Frog and Toad Are Friends

Book review by
Mary Dixon Weidler, Common Sense Media
Frog and Toad Are Friends Book Poster Image
Engaging stories spotlight charming, relatable characters.

Parents say

age 4+
Based on 3 reviews

Kids say

age 11+
Based on 4 reviews

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A lot or a little?

The parents' guide to what's in this book.

Positive Messages

The value of a mutually caring friendship is explored throughout this collection of stories and encourages readers to treasure the friends they have present in their own lives. Frog and Toad's selfless actions are great examples of positive behavior that may encourage readers to act in a similar manner with pure intentions.

Positive Role Models & Representations

Frog and Toad exemplify the true meaning of friendship as the two friends selflessly find ways to make the other feel happier, more appreciated, and genuinely loved. These two characters, despite their distinctly different personalities, are able to use their specific qualities to maintain their budding companionship.

Violence & Scariness

What parents need to know

Parents need to know that kids readily relate to these two friends, and the stories in Frog and Toad Are Friends strike a chord with developing readers. The short five tales about friendship have simple, easy-to-follow plots that will engage both advanced and emerging readers alike. These stories explore the many facets of friendship and make for a timeless read.

User Reviews

  • Parents say
  • Kids say
Adult Written byT J December 10, 2019
Parent Written byYnia October 13, 2013

Great Story!

I think is a great story for small children. It uses easy vocabulary for them to understand. The story of the adventures of two friends that are always together... Continue reading
Kid, 11 years old June 7, 2019

frog and toad are best bois

frog and toad is the great anime about 2 frogs. they do dumb stuff and its all good.
Teen, 14 years old Written byrebma97 November 13, 2011


This book is nice, but I didn't love it. But kids might like it, and it's appropriate for them.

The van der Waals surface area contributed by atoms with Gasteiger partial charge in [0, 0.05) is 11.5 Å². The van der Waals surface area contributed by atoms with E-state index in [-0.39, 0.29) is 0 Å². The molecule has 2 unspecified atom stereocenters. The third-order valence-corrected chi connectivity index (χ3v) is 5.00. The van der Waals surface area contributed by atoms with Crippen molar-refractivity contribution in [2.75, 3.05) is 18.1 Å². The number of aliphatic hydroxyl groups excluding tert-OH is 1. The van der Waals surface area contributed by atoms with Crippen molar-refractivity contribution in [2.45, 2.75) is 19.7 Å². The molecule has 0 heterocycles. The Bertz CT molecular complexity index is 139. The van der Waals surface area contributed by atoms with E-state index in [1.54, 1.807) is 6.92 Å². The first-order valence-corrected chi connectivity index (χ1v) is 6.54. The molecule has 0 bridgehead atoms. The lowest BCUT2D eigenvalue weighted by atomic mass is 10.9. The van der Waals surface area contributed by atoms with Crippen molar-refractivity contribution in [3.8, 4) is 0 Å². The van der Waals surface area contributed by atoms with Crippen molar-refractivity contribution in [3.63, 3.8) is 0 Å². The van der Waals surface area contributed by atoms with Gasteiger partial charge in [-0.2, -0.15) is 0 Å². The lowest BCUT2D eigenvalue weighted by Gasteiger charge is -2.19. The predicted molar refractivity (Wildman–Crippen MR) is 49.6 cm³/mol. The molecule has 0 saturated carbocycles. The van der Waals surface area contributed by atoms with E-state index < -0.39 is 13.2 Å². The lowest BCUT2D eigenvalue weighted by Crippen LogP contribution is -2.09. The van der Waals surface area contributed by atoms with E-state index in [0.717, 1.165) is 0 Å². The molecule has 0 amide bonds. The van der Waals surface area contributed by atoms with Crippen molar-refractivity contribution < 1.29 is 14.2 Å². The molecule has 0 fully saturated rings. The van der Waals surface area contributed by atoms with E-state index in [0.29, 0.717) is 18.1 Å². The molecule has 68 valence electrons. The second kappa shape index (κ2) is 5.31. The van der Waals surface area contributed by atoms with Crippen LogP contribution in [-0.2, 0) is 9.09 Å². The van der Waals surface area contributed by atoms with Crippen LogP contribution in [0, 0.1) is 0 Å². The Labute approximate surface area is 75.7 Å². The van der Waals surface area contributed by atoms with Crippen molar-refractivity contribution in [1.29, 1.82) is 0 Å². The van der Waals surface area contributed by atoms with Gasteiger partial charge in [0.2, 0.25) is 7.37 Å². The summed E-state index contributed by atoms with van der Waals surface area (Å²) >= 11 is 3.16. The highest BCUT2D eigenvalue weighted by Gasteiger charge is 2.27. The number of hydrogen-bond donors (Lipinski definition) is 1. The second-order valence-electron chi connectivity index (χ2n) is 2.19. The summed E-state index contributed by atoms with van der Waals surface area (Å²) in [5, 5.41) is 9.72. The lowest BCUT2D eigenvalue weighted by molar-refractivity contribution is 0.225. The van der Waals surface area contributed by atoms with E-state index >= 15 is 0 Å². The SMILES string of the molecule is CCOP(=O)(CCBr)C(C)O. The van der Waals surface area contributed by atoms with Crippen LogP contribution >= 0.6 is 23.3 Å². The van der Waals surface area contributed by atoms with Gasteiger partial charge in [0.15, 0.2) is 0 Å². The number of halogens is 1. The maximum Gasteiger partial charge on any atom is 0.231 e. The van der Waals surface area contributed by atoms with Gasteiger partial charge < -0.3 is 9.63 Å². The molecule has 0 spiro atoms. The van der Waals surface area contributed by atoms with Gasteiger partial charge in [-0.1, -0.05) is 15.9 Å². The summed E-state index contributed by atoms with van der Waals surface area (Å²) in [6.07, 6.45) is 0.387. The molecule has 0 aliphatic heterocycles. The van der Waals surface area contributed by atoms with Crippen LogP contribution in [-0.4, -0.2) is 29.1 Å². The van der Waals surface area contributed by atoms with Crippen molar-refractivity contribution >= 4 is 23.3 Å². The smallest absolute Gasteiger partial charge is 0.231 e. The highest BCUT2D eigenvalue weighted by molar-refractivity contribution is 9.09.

What's the story?

Once Frog convinces the sleepy Toad that winter is actually over, the two amphibian friends "run outside to see how the world was looking in spring." With each new season comes new journeys.

Is it any good?

The adventures of these two amphibians make for some of the simplest -- and most enjoyable -- chapter books for developing readers. Toad and Frog are, indeed, friends, and their respect for each other comes through on every page. Arnold Lobel's writing is engaging without being cloying, and the vocabulary is basic without being babyish. The story is illustrated with swamp-toned sketches of the friends and their surroundings.

Even though the characters are fictional, the feelings they share (and convey to their young readers) are very real, and the care they show for each other and the world around them stands as a good example of behavior. Children seem to relate strongly to these tales. In response to "The Letter," in which Frog becomes Toad's pen pal to fulfill his friend's desire for mail, one boy said, "I never get mail either! That is sad!" The themes of friendship and growing up seem to resonate strongly -- even if they're expressed by amphibians.

Talk to your kids about ...

  • Families can talk about friendship. What qualities do you appreciate in a friend? 

  • Does this book make you want to read more stories in the Frog and Toad series

  • In what ways are you a good friend?

Book details

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